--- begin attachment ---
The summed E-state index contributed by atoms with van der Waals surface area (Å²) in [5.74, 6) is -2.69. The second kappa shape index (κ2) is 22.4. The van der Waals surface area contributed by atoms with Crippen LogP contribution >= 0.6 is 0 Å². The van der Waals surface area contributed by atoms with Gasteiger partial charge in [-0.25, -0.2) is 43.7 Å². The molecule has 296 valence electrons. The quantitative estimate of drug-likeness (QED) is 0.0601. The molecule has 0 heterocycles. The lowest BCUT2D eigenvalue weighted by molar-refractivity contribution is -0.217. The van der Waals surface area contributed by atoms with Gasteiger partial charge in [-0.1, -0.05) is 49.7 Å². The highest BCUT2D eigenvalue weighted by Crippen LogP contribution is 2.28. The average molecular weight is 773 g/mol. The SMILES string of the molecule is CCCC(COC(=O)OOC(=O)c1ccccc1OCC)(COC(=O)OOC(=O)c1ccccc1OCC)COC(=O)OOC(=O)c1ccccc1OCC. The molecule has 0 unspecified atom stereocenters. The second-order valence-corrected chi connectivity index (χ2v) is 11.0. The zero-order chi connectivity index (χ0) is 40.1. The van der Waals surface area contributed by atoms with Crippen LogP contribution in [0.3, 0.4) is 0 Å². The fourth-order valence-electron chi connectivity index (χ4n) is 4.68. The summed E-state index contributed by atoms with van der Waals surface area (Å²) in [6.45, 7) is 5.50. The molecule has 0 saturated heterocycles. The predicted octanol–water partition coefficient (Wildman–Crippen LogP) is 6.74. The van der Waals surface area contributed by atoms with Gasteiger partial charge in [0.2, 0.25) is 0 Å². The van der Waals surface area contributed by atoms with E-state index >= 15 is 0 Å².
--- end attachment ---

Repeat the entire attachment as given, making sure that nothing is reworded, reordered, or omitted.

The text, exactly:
The summed E-state index contributed by atoms with van der Waals surface area (Å²) in [5.74, 6) is -2.69. The second kappa shape index (κ2) is 22.4. The van der Waals surface area contributed by atoms with Crippen LogP contribution >= 0.6 is 0 Å². The van der Waals surface area contributed by atoms with Gasteiger partial charge in [-0.25, -0.2) is 43.7 Å². The molecule has 296 valence electrons. The quantitative estimate of drug-likeness (QED) is 0.0601. The molecule has 0 heterocycles. The lowest BCUT2D eigenvalue weighted by molar-refractivity contribution is -0.217. The van der Waals surface area contributed by atoms with Gasteiger partial charge in [-0.1, -0.05) is 49.7 Å². The highest BCUT2D eigenvalue weighted by Crippen LogP contribution is 2.28. The average molecular weight is 773 g/mol. The SMILES string of the molecule is CCCC(COC(=O)OOC(=O)c1ccccc1OCC)(COC(=O)OOC(=O)c1ccccc1OCC)COC(=O)OOC(=O)c1ccccc1OCC. The molecule has 0 unspecified atom stereocenters. The second-order valence-corrected chi connectivity index (χ2v) is 11.0. The zero-order chi connectivity index (χ0) is 40.1. The van der Waals surface area contributed by atoms with Crippen LogP contribution in [0.3, 0.4) is 0 Å². The fourth-order valence-electron chi connectivity index (χ4n) is 4.68. The summed E-state index contributed by atoms with van der Waals surface area (Å²) in [6.45, 7) is 5.50. The molecule has 0 saturated heterocycles. The predicted octanol–water partition coefficient (Wildman–Crippen LogP) is 6.74. The van der Waals surface area contributed by atoms with Gasteiger partial charge in [0.2, 0.25) is 0 Å². The van der Waals surface area contributed by atoms with E-state index >= 15 is 0 Å².